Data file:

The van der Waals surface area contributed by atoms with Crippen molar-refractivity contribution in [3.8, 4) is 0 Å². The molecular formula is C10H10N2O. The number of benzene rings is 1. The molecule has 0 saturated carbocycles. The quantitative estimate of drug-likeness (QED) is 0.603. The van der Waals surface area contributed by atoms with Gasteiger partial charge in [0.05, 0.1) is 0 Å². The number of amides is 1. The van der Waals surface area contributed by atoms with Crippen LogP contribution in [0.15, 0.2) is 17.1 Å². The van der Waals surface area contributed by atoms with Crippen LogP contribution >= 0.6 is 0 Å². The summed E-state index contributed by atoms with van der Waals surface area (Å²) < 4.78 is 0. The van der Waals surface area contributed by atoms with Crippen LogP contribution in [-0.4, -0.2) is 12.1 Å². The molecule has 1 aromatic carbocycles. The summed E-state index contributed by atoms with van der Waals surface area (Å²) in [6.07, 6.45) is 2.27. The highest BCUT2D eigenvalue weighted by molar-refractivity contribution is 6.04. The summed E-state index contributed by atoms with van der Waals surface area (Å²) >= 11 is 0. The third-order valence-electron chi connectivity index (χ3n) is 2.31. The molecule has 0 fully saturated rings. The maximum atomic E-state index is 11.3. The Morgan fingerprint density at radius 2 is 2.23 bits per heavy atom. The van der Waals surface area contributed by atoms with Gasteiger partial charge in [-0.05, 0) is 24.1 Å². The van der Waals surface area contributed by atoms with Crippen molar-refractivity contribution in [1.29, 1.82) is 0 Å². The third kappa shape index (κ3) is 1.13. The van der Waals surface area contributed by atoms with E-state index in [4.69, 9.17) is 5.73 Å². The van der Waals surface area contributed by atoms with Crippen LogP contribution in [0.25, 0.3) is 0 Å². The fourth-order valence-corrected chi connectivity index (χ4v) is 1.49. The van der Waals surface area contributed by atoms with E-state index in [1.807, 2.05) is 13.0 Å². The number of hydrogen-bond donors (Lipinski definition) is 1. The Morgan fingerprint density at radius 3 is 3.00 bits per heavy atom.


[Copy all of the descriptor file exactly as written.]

The van der Waals surface area contributed by atoms with Crippen molar-refractivity contribution in [3.8, 4) is 0 Å². The molecular formula is C10H10N2O. The number of benzene rings is 1. The molecule has 0 saturated carbocycles. The quantitative estimate of drug-likeness (QED) is 0.603. The van der Waals surface area contributed by atoms with Gasteiger partial charge in [0.05, 0.1) is 0 Å². The number of amides is 1. The van der Waals surface area contributed by atoms with Crippen LogP contribution in [0.15, 0.2) is 17.1 Å². The van der Waals surface area contributed by atoms with Crippen LogP contribution >= 0.6 is 0 Å². The summed E-state index contributed by atoms with van der Waals surface area (Å²) < 4.78 is 0. The van der Waals surface area contributed by atoms with Crippen LogP contribution in [-0.4, -0.2) is 12.1 Å². The molecule has 1 aromatic carbocycles. The summed E-state index contributed by atoms with van der Waals surface area (Å²) in [6.07, 6.45) is 2.27. The highest BCUT2D eigenvalue weighted by molar-refractivity contribution is 6.04. The summed E-state index contributed by atoms with van der Waals surface area (Å²) >= 11 is 0. The third-order valence-electron chi connectivity index (χ3n) is 2.31. The molecule has 0 fully saturated rings. The maximum atomic E-state index is 11.3. The Morgan fingerprint density at radius 2 is 2.23 bits per heavy atom. The van der Waals surface area contributed by atoms with Gasteiger partial charge in [-0.05, 0) is 24.1 Å². The van der Waals surface area contributed by atoms with Crippen molar-refractivity contribution in [1.29, 1.82) is 0 Å². The third kappa shape index (κ3) is 1.13. The van der Waals surface area contributed by atoms with E-state index in [4.69, 9.17) is 5.73 Å². The van der Waals surface area contributed by atoms with Crippen LogP contribution in [0.25, 0.3) is 0 Å². The fourth-order valence-corrected chi connectivity index (χ4v) is 1.49. The van der Waals surface area contributed by atoms with E-state index in [1.807, 2.05) is 13.0 Å². The number of hydrogen-bond donors (Lipinski definition) is 1. The Morgan fingerprint density at radius 3 is 3.00 bits per heavy atom.